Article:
As someone who’s been developing an allergy to Robin Williams over the years, I didn’t exactly welcome the idea of his playing the clergyman from hell as he conducts a souped-up version of a rigorous marriage preparation course for a Chicago couple (Mandy Moore and John Krasinski). But even if I could have put up with the unpleasantness of this as comedy, I still would have balked at the eventual portrayal of this monster as an angel in disguiseeven as he’s monitoring the couple’s every move from a surveillance van to make sure they don’t indulge in premarital sex. Director Ken Kwapis (The Sisterhood of the Traveling Pants) gives this script by many hands a certain gloss it doesn’t deserve. PG-13, 100 min. (JR)… Read more »
Daily Archives: June 29, 2007
Susan Minot adapts her own novel with the help of Michael Cunningham (The Hours) about a dying woman (Vanessa Redgrave) coming to terms with her two daughters (Natasha Richardson and Toni Collette) and memories of her youth in the 50s (where she’s played by Claire Danes). Despite the show-offy cast, it took me a while to warm to these people and their self-consciously idyllic settingsas well as to the slick direction of former cinematographer Lajos Koltaibut I was eventually won over. With Meryl Streep, Glenn Close, Patrick Wilson, and Hugh Dancy. PG-13, 118 min. (JR)… Read more »
Even after one factors in the 1985 stroke that left Michelangelo Antonioni mainly paralyzed, the ambiguous degree to which his wife Erica has been responsible for most of his subsequent work (some of which she cosigns), and the overall decline in the quality of most of his films since the 70s, the shorts in this program, all commissioned and showing in excellent prints or on video, are truly all over the map. They range from his beautiful documentaries of the late 1940s (about people working in the Po River valley, Roman street cleaners, the production of popular photographed comic strips called fumetti, superstitions, and the manufacture of rayon clothes) to his more uneven travel sketches of the 1990s (about Rome, Sicily, and the island of Stromboli). In between are so-so works about rock carvings in the Villa Orsini and a cable car (1950) and bathing in the Ganges (1989), plus a truly awful music video from 1984. 110 min. (JR)… Read more »
Indy director T. Arthur Cottam stiffly plays an obnoxiously quirky indie director of the same name who’s shooting a supposedly serious movie in a trailer park. It seems like large chunks of this dull 2006 mockumentary are supposed to be funny, but I’m not sure whyunless one automatically assumes political incorrectness (in this case the sexual exploitation of a mentally disabled character in the film within the film) automatically equals comedy. I also found the storytelling hard to follow, though maybe that’s just because I was never engaged. But Filthy Food (2006), the five-minute Cottam short playing with this featurean audacious bit of comic porn featuring pieces of fruitis a blast. 89 min. (JR)… Read more »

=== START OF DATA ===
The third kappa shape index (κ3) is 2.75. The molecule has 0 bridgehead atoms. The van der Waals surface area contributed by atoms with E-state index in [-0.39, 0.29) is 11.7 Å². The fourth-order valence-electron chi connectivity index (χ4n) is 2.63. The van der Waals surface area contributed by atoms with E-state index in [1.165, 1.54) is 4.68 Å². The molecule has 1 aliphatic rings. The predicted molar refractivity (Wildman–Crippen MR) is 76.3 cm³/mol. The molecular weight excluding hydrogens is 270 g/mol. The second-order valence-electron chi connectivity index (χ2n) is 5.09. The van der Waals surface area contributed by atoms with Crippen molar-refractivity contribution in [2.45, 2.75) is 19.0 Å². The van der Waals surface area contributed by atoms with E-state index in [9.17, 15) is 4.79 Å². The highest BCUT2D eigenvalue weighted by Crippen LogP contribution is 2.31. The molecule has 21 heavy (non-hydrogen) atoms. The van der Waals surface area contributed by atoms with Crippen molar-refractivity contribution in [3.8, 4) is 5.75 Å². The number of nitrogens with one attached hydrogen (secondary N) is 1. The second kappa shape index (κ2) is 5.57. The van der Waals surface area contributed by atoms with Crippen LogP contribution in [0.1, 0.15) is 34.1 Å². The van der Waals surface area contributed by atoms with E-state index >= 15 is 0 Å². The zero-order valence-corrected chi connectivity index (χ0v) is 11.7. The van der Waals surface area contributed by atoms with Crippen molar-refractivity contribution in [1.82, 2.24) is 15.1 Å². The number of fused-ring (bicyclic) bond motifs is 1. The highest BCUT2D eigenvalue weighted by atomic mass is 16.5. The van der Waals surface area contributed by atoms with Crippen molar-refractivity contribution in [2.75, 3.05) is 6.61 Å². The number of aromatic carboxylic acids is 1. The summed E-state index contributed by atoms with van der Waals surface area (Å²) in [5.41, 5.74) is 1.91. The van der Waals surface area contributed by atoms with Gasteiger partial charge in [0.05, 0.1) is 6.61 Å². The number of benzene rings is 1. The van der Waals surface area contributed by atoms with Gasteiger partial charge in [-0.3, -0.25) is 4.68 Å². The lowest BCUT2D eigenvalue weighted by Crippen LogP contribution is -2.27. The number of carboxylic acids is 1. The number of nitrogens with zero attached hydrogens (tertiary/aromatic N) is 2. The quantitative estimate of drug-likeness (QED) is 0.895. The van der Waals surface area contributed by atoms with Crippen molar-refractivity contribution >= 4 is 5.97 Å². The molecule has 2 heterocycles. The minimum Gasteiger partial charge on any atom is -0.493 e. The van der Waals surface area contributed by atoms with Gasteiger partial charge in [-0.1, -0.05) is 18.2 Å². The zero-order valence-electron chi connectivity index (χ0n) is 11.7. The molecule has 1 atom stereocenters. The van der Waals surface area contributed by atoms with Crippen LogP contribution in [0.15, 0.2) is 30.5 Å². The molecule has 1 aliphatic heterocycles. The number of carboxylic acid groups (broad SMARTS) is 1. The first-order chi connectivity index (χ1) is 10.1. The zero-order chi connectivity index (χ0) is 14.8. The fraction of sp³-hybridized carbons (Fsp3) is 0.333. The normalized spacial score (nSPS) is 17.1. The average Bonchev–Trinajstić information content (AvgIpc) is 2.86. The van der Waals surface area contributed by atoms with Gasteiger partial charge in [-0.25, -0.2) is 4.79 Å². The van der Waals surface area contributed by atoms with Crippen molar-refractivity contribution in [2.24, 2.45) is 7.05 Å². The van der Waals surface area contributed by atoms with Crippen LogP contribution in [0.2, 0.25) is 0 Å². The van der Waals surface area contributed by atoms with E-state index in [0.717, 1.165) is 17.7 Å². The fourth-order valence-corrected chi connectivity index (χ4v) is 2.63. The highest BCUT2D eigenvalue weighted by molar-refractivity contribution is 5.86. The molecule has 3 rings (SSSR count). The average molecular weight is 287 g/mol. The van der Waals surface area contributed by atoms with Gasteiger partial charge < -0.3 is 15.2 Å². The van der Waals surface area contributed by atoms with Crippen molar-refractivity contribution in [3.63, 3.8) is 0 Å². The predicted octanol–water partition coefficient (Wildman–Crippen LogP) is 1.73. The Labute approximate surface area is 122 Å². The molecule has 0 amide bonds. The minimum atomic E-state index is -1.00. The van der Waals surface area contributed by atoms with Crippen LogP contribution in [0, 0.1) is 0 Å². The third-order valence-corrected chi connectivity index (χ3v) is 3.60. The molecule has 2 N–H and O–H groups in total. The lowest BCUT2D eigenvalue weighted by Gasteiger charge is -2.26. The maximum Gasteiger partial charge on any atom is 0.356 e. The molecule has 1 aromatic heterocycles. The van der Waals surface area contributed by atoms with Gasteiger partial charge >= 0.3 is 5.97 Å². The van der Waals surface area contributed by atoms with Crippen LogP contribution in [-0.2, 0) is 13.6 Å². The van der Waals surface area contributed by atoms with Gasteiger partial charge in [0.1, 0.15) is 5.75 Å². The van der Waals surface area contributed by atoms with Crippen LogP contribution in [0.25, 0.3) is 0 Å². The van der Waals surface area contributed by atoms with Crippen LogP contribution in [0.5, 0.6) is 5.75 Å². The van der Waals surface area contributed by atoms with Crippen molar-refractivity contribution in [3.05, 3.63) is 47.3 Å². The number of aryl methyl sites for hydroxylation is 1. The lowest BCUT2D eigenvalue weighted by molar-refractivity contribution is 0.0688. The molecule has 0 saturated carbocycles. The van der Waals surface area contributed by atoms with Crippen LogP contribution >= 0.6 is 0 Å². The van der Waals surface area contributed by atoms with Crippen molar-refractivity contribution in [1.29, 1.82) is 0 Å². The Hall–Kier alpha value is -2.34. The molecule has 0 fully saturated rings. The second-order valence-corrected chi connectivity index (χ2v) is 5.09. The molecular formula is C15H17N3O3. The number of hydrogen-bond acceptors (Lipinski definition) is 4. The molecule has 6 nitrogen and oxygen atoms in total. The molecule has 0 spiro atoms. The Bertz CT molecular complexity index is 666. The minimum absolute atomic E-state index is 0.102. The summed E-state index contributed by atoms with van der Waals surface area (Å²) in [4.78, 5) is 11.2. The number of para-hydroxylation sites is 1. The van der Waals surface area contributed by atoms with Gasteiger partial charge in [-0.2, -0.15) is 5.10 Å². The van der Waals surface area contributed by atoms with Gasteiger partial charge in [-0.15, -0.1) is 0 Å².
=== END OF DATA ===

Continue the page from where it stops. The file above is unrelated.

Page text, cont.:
Asked who the greatest French poet was, Andre Gide said, “Victor Hugo, alas.” I feel the same way about Michael Moore. He qualifies, sometimes lamentably, as our most important political filmmaker, in part just because the media do such a poor job of delivering basic news to us. His blistering attack on the American health care system and the abuses of medical insurance companies offers eye-opening contrasts with national health services in Canada, England, and France, and, atypically, he delays appearing on-screen for some 40 minutes to keep the focus on this country’s victims. When his comic persona finally does come in, there’s something a bit irritating about him asking so many questions he already knows the answers to, sometimes paying more heed to the audience members he perceives as clueless than to the people he’s talking to (like when he asks some Cubans on the street, “Is there a doctor here in Cuba?”). But this is still essential viewing–informative, corrosive, and even sometimes hilarious. PG-13, 123 min. Reviewed this week in Section 1. a Century 12 and CineArts 6, Crown Village 18, Davis, Gardens 1-6, Landmark’s Century Centre, River East 21, ShowPlace 14 Galewood Crossings. –Jonathan Rosenbaum … Read more »
From the Chicago Reader (June 29, 2007). — J.R.
DIRECTED AND WRITTEN BY MICHAEL MOORE
One of the standard charges leveled against Michael Moore’s Fahrenheit 9/11 (2004) was that it was preaching to the converted. I don’t think this is entirely true: Moore credits himself with helping to turn this country against the war in Iraq, and if we look at when the opinion polls started to shift, his claim doesn’t seem entirely unwarranted. The sad fact is that his screed scored in part because it delivered some basic facts about the aftermath of 9/11 that the mainstream news media had failed to put across.
For better and for worse, Moore’s Sicko scores for similar reasons. It spends more than two hours attempting to preach to the unconverted that (1) this country’s health care system is a disgrace, especially when it comes to medical insurance, and that (2) it could easily be much better. There are fewer jokes this time around, and Moore makes a point of not even appearing on-screen for a good 40 minutes, putting more emphasis on his arguments and less on his comic persona.
It’s an honorable tactic and the arguments are strong. But when he finally turns up in the flesh, there’s something even more rancid than usual about the way he plays dumb.… Read more »